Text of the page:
ANCHORAGE, Alaska (AP) — Alaska’s list of missing people has been updated and now contains 1,239 names, public safety officials said Friday.
The Missing Person Clearinghouse produced by the Alaska Department of Public Safety lists people missing from 1960 through Dec. 1.
The online registry is the culmination of nearly three years of gathering and researching cases overseen by police agencies statewide, Malia Miller, clearinghouse manager, said in an announcement.
“In Alaska, missing persons cases remain open until they’re resolved,” Miller said.
Among the latest names: Anesha Murnane, 38, a vulnerable adult missing from an assisted living facility in Homer since Oct. 17. Officials believe she was picked up and driven north.
Much of the data had to be added from paper records.
The list includes people who simply disappeared or who were never found after boating accidents or airplane crashes — such as U.S. Rep. Nick Begich, an Alaska Democrat; Begich aide Russell Brown; U.S. Rep. Hale Boggs, a Louisiana Democrat; and pilot Don Jonz, who disappeared in a small airplane on Oct. 16, 1972.
The list also contains people who vanished under more ominous circumstances and are targets of law enforcement investigations.
The page lists missing people’s names, case numbers, dates they were reported missing, their last known location and the police agency overseeing each case.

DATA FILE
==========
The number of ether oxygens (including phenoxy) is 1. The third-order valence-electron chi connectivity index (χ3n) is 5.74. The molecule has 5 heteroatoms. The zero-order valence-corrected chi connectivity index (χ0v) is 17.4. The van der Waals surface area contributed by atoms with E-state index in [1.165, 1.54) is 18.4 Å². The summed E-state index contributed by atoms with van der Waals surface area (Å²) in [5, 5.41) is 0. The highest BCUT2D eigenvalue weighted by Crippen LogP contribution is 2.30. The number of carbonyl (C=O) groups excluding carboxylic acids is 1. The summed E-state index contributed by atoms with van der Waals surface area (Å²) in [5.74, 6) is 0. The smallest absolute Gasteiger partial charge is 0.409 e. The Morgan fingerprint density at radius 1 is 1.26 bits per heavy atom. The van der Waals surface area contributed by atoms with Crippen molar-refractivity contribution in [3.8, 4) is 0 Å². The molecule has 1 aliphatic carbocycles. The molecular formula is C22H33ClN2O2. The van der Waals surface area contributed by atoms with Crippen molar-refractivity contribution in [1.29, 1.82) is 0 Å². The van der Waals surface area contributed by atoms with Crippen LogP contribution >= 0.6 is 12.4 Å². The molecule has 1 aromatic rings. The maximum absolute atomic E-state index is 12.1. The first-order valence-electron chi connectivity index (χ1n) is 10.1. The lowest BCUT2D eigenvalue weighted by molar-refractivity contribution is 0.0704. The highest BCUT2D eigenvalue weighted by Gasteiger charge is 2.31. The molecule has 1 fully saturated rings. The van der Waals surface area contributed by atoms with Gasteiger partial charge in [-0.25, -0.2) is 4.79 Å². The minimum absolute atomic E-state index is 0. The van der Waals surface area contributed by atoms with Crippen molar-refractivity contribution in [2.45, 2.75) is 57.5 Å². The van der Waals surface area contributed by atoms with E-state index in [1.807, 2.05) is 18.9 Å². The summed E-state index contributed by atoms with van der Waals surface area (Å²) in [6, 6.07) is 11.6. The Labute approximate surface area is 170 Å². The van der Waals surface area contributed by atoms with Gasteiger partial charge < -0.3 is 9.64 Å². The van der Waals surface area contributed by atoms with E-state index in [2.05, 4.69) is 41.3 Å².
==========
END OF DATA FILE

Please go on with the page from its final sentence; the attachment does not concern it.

The update is partly in response to public requests, Miller said. The Department of Public Safety wants Alaskans to visit the page and help officials keep it current. Information received from family and friends can breathe new life into lingering cases or add to the listings, Miller said.
“I had somebody contact me a couple of weeks ago inquiring about her father who went missing in 1971,” Miller said. “After finding the report, I found that he wasn’t officially listed as missing, so I was able to add him.”
The online list includes a link to missing persons bulletins, which have photos and more information and can be distributed to police agencies.
Relatives of missing people can inquire about submitting DNA samples and dental records that may be used to identify human remains, Miller said.
“They should contact me and arrange to have a DNA swab taken, even if they don’t live in Alaska,” said Miller. “We can make arrangements with police departments in other states and other countries to provide DNA for the databases.”
DNA must be collected by law enforcement and cannot be self-submitted, she said.